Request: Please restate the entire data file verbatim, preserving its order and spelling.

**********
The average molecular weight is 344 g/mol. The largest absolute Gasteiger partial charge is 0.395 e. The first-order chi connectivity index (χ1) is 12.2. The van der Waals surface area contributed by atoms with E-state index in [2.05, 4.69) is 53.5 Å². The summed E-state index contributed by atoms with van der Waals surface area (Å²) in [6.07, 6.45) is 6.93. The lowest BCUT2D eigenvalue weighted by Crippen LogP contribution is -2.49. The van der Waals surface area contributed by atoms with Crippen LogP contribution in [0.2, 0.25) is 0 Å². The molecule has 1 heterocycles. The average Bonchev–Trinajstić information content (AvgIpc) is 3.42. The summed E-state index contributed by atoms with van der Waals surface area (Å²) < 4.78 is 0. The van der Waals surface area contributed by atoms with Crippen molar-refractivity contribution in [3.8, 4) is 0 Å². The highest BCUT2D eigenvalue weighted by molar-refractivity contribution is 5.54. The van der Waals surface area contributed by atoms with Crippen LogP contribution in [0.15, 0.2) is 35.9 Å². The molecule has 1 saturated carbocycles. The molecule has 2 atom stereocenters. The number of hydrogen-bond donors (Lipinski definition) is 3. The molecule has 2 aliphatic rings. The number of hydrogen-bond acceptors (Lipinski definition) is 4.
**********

The average molecular weight is 344 g/mol. The largest absolute Gasteiger partial charge is 0.395 e. The first-order chi connectivity index (χ1) is 12.2. The van der Waals surface area contributed by atoms with E-state index in [2.05, 4.69) is 53.5 Å². The summed E-state index contributed by atoms with van der Waals surface area (Å²) in [6.07, 6.45) is 6.93. The lowest BCUT2D eigenvalue weighted by Crippen LogP contribution is -2.49. The van der Waals surface area contributed by atoms with Crippen LogP contribution in [0.2, 0.25) is 0 Å². The molecule has 1 heterocycles. The average Bonchev–Trinajstić information content (AvgIpc) is 3.42. The summed E-state index contributed by atoms with van der Waals surface area (Å²) < 4.78 is 0. The van der Waals surface area contributed by atoms with Crippen molar-refractivity contribution in [3.8, 4) is 0 Å². The highest BCUT2D eigenvalue weighted by molar-refractivity contribution is 5.54. The van der Waals surface area contributed by atoms with Crippen LogP contribution in [0.15, 0.2) is 35.9 Å². The molecule has 1 saturated carbocycles. The molecule has 2 atom stereocenters. The number of hydrogen-bond donors (Lipinski definition) is 3. The molecule has 2 aliphatic rings. The number of hydrogen-bond acceptors (Lipinski definition) is 4.